Nuremberg: The Reckoning, by William F. Buckley

William F. Buckley’s novels have always been a quiet, minor pleasure, at least for me. Buckley wasn’t a great novelist. He was a fine writer, and his books are well-researched and informative. But they lack strong characters, and everybody in them talks like William F. Buckley. Not a bad thing in itself, but it plays hob with T.W.S.O.D.*

I learned interesting things about the Nuremberg Tribunals in the reading, but I never worked up a whole lot of personal concern for the characters.

The main character in Nuremberg: The Reckoning is Sebastian Reinhard, a young German-born American. The book opens with a prequel, showing Sebastian’s father, an architect, as he works desperately to get his wife and son out of Germany. He succeeds, but fails to escape himself. Some time later he is reported dead.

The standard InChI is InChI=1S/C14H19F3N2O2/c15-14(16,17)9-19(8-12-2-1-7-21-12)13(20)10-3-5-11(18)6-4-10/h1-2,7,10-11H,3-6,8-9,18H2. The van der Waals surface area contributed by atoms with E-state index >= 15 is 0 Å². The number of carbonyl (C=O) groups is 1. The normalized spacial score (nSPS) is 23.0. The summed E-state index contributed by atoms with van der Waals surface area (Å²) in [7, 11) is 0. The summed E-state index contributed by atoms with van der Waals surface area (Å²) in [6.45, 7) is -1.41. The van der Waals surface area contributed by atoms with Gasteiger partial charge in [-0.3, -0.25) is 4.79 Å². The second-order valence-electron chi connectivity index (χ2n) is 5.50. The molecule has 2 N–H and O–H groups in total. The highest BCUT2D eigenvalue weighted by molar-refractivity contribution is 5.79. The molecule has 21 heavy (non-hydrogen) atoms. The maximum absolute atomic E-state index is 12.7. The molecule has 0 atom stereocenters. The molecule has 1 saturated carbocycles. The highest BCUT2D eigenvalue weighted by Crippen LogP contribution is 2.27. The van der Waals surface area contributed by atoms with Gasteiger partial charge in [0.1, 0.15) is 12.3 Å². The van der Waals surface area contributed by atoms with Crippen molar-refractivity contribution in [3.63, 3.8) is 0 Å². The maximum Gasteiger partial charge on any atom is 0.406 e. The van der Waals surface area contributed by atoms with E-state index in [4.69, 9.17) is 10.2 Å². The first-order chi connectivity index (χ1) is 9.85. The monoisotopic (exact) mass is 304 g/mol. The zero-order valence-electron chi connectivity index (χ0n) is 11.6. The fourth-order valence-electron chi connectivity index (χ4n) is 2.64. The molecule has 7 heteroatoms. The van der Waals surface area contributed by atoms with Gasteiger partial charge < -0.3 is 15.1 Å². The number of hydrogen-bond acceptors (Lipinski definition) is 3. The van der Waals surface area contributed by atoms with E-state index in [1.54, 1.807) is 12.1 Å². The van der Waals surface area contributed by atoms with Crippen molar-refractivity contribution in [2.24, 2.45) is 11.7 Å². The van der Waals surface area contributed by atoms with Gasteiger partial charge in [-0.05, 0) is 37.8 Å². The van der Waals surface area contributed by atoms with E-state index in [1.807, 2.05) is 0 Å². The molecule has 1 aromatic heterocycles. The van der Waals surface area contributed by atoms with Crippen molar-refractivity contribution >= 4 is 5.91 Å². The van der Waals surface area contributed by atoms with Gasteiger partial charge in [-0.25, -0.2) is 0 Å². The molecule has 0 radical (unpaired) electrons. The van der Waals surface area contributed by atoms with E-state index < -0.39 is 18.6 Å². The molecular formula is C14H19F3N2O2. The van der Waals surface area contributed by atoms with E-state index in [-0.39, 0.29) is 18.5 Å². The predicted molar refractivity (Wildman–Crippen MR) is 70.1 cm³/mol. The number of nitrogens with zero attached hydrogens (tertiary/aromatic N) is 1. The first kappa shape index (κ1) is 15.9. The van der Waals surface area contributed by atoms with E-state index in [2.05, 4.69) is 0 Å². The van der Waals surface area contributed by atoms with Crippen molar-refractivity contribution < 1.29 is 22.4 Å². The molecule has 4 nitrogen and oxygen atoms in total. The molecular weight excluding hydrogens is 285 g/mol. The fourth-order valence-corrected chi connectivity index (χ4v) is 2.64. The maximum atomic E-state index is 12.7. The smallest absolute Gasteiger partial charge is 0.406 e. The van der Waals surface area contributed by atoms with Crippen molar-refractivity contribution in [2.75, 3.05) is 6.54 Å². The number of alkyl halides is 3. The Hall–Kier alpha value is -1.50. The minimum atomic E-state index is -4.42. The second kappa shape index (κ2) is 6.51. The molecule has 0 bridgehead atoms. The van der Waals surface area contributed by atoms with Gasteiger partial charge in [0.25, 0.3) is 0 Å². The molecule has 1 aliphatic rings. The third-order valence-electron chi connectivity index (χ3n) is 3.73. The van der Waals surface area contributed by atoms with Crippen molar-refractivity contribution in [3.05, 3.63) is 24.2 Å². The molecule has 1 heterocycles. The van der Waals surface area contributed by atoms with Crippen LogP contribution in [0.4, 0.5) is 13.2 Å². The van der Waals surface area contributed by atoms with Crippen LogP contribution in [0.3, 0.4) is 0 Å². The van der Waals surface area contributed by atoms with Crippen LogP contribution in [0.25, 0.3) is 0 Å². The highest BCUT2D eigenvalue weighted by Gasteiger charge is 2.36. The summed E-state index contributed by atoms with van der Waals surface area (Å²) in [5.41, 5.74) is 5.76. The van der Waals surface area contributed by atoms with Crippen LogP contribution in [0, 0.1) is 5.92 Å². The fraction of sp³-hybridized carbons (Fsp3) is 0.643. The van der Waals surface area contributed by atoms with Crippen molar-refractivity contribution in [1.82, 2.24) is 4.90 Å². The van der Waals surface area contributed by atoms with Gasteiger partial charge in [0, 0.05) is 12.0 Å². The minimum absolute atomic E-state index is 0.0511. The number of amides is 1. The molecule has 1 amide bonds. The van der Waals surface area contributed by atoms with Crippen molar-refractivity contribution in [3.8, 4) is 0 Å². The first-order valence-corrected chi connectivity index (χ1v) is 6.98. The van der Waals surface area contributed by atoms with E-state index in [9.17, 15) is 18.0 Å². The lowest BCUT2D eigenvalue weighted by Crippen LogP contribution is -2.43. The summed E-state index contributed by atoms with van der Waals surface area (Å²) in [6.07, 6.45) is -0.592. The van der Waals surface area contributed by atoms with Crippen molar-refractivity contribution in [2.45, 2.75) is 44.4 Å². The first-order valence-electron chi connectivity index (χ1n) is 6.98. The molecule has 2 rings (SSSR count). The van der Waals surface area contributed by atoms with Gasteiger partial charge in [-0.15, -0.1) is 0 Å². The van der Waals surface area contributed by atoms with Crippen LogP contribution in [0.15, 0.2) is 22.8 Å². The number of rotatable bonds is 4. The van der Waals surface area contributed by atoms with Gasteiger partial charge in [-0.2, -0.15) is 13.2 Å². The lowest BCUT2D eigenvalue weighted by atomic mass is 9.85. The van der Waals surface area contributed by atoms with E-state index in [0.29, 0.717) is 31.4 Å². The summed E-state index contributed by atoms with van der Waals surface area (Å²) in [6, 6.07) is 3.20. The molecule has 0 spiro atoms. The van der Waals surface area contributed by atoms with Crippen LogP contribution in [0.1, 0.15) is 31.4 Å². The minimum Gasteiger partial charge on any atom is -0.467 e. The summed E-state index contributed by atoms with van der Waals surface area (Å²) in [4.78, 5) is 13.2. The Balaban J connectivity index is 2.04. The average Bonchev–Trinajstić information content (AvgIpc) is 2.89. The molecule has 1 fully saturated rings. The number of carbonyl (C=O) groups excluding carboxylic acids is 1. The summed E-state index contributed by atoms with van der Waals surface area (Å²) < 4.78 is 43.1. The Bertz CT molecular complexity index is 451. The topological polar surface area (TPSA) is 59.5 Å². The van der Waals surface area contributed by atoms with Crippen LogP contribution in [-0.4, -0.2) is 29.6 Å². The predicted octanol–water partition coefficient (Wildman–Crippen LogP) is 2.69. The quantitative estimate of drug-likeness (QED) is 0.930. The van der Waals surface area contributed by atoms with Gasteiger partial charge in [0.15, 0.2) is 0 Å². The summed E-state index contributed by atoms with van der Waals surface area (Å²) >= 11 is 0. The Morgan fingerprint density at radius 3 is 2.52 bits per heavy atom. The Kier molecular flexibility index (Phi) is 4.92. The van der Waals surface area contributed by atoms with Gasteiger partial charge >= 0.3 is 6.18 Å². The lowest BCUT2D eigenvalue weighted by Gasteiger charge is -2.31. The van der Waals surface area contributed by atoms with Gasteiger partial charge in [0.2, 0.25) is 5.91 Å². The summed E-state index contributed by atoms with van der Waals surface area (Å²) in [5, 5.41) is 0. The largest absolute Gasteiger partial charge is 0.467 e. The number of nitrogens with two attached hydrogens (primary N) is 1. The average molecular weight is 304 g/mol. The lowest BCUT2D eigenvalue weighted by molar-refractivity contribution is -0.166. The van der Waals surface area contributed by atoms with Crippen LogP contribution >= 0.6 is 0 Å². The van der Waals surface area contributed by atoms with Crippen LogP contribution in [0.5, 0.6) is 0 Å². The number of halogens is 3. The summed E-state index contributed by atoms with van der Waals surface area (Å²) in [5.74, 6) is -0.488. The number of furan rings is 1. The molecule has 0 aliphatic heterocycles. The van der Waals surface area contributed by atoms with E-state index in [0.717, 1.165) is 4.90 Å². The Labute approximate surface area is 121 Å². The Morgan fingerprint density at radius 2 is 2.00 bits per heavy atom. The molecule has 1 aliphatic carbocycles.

Sebastian reaches draft age just as the war is winding down. Instead of seeing combat, he is assigned to serve as an interpreter in Nuremberg, assisting in the prosecution of a fictional war criminal named Gen. Amadeus. Through Sebastian’s eyes we are able to observe the struggles of life in postwar Germany, and the complicated legal and diplomatic maneuvers involved in conducting a series of trials for which there was no historic precedent. Most of the cast of characters are people who actually lived, and there is much to learn for those who (like me) hadn’t studied the trials (or even seen the movie).

Yet somehow, when it was done, it felt unfinished to me. Perhaps that was Buckley’s intention, in view of the moral ambivalencies of the whole project, the impossibility of making the criminals suffer proportionately to the sufferings they’d inflicted; the hypocrisy of allowing the Soviets to sit in gleeful judgment on monsters not appreciably worse than themselves.

But one way or another, there wasn’t a whole lot of satisfaction here.

*The Willing Suspension of Disbelief.

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